So, could this be the dawn of a new era? Personally, I’m too knackered to be excited right at the moment – I was up til 3am watching the results on TV, then woke at 7am to listen to the radio coverage.
As I write, around 80 of the 129 seats have been declared, and it’s still too close to call. The main headlines are:
- There’s a big swing to the SNP, who win many (but not all) of their target seats
- SNP and Labour are neck and neck at the moment, on both votes and seats
- The SSP and Solidarity have split the socialist vote and neutralised each other – other minor parties such as the SSCUP and Greens look to be squeezed badly too
- And of course, there’s the shocking problems in the counts – technical difficulties, fog in the Western Isles, violence in an Edinburgh polling station, and the unprecedented numbers of spoilt papers
Looking at the updates from BBC News, it appears that Labour are on 32 seats and the SNP on 31. However most of the constituency results (where Labour are stronger) are already in, while most of the list votes (where the SNP have more to gain) are yet to come. So the SNP could well just nose it. We won’t know until perhaps the afternoon.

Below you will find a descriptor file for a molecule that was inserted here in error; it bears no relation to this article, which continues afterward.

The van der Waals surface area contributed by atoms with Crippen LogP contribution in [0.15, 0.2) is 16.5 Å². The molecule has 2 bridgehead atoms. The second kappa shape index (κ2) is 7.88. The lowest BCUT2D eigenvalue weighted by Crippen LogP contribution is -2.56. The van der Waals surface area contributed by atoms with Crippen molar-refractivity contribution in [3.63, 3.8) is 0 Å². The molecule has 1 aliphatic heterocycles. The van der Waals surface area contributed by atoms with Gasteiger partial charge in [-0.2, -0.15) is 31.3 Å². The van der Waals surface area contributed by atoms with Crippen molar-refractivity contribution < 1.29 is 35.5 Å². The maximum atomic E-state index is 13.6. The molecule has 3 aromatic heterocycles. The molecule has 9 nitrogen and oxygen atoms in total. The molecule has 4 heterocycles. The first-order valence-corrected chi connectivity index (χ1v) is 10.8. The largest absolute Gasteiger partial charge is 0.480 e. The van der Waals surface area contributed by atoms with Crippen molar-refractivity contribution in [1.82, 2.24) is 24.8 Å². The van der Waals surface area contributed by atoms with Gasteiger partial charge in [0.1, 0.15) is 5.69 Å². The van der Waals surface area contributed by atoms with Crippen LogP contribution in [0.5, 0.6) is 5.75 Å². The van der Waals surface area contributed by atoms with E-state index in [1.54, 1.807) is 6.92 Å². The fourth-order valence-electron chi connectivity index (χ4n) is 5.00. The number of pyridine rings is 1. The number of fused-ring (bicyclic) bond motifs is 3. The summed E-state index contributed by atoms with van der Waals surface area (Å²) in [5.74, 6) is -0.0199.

A quick word on the spoilt papers. Many analysts are saying that it’s confusing having the Additional Member System (two Xs) for the parliament and the Single Transferable Vote for the council elections, accounting for most of the spoils. I am sure that’s true. But rather than putting the two votes on separate days as some are arguing, the solution is simply to change the parliament to STV. But that’s a blog for another day.
So it’s still all to play for, and as I say there’s just one seat in it at the moment. And key marginal seat the Western Isles is still to declare because the helicopter taking votes from Barra up to Stornoway was fog bound. Consequently it may be the last seat to declare – which means the people of Barra might end up finally deciding who becomes the largest party.
I’ll maybe blog again at the end of the day…